sits about stock level, I think. The stack jacks slip under with a couple inches to spare. I suppose if your trailer is super low there might be an issue. You could buy some at Wal-Mart and check them, I guess. Wait, why don't I go measure one of mine? I'll do that and report back.
[Edited to add: Mine are about 10" high when they are unextended. I don't know what brand mine are, but they are probably similar enough for you to get the basic idea about whether or not they would work. If they are close, or a site has weird angles, you could back the tires
up onto planks to get more space.
I say that they are probably going to be similar because I have 2 each of different brands and they are pretty close to the same. I do have to tilt mine to get them under the body "skirt," but they are fine once I get them under there. That said, there is not tons of extra room.)
I use mine for stabilizing (they wouldn't "jack" if you tried, although they are commonly called "stack jacks"), but I don't always put them at the very ends of the trailer. In fact, I usually put the forward ones as far back as I can get them on the widening part of the triangle (not all that far back as there are gussets that I run into); the rear ones I typically put 2'-3' feet forward from the back of the trailer --- where the weight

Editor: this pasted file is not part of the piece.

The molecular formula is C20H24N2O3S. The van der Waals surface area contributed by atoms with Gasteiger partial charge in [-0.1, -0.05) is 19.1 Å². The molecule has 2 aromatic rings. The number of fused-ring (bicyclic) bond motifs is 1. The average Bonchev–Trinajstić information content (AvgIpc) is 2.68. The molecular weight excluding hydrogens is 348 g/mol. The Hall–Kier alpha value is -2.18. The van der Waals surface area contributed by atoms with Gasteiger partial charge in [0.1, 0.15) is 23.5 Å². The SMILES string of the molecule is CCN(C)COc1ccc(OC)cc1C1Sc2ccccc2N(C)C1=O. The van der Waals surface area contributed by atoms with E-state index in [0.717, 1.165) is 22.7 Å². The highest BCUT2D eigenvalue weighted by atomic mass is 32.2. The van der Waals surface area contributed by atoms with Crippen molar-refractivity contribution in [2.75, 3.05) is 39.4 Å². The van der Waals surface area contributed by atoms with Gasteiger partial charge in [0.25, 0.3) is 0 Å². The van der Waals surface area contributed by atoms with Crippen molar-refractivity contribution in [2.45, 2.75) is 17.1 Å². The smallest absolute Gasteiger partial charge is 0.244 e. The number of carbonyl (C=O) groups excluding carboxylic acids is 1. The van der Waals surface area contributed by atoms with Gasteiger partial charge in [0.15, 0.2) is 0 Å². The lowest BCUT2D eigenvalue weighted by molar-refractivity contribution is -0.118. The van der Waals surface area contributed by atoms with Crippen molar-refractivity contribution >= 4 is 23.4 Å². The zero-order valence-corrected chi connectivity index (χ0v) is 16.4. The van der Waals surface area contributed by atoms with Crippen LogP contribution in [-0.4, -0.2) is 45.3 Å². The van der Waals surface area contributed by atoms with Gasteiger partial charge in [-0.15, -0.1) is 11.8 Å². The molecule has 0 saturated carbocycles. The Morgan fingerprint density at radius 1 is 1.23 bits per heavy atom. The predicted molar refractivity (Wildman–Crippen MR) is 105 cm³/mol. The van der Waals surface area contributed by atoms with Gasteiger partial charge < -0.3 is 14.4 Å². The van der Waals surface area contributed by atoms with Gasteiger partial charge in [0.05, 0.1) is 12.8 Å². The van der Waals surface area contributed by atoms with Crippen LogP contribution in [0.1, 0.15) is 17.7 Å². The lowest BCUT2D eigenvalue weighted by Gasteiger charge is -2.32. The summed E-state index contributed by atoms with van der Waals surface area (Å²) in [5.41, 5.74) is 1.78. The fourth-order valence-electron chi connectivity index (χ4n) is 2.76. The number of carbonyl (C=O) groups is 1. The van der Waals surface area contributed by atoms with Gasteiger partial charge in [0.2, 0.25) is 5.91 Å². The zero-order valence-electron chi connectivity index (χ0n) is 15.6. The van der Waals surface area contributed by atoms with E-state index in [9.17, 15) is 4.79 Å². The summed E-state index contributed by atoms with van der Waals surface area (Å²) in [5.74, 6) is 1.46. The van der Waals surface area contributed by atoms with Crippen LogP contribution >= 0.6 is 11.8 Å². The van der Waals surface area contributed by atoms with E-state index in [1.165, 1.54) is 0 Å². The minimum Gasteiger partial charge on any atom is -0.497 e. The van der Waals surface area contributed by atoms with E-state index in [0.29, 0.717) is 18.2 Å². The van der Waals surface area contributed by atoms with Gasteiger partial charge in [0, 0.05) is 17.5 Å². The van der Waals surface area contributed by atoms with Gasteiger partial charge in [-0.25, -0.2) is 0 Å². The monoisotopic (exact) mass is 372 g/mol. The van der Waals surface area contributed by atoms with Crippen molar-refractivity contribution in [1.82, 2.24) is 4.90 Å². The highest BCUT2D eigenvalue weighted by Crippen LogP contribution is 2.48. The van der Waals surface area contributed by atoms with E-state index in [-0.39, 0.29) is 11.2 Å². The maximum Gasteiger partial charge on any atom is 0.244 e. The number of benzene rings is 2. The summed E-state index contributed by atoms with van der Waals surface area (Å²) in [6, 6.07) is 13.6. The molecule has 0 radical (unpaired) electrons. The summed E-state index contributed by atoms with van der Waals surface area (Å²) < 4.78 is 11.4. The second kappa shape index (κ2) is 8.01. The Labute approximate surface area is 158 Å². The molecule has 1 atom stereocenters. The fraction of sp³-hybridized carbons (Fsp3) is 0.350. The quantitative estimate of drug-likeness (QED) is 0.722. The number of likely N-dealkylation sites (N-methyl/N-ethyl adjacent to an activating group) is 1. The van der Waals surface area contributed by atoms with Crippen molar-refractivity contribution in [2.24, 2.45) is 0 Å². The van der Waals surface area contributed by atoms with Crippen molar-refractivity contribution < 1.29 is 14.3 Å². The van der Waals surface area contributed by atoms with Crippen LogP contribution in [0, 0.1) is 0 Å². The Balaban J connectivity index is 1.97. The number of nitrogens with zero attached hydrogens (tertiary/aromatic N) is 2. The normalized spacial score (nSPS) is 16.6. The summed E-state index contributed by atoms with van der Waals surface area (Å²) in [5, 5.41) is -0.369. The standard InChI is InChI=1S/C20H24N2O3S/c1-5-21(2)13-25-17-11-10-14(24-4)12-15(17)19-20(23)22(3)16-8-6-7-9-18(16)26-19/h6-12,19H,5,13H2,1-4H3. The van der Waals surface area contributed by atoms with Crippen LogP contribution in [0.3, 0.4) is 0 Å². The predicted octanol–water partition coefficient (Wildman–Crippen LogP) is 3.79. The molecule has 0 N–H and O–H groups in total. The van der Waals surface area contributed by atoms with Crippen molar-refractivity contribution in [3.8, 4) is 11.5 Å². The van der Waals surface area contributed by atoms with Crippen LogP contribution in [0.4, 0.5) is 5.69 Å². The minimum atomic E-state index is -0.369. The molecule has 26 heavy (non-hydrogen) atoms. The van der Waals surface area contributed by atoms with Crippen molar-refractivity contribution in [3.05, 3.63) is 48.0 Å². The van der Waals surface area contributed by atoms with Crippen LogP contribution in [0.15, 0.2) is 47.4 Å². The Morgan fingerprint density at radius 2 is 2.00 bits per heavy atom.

will be on the bed inside. That varies slightly with the terrain.
The way I deploy them, there is no "pressure" when spinning them up into position:
1) Back trailer in place and get it level side to side (I back onto squares of wood).
2) Make trailer level fore-and-aft with built in central front jack (the "wheel" or whatever you have), but then drop the nose back down slightly.
3) Place stack jacks under frame in rear and spin them up hand tight or slightly loose (depending on how you did #2).
4) Raise trailer again slightly with nose wheel so that rear jacks become tight (but not overly tight).
5) Place front jacks under front two sides of frame and spin up tight (they have little pins in the spinners that give you plenty of leverage).
I'll post back after I measure mine.
PS: Steps #2 and #4 are probably un-necessary. It's just the way the former owner showed me that they did it, and so I continued; but I'm sure you could just tighten all four by hand, since that works perfectly well for the front ones.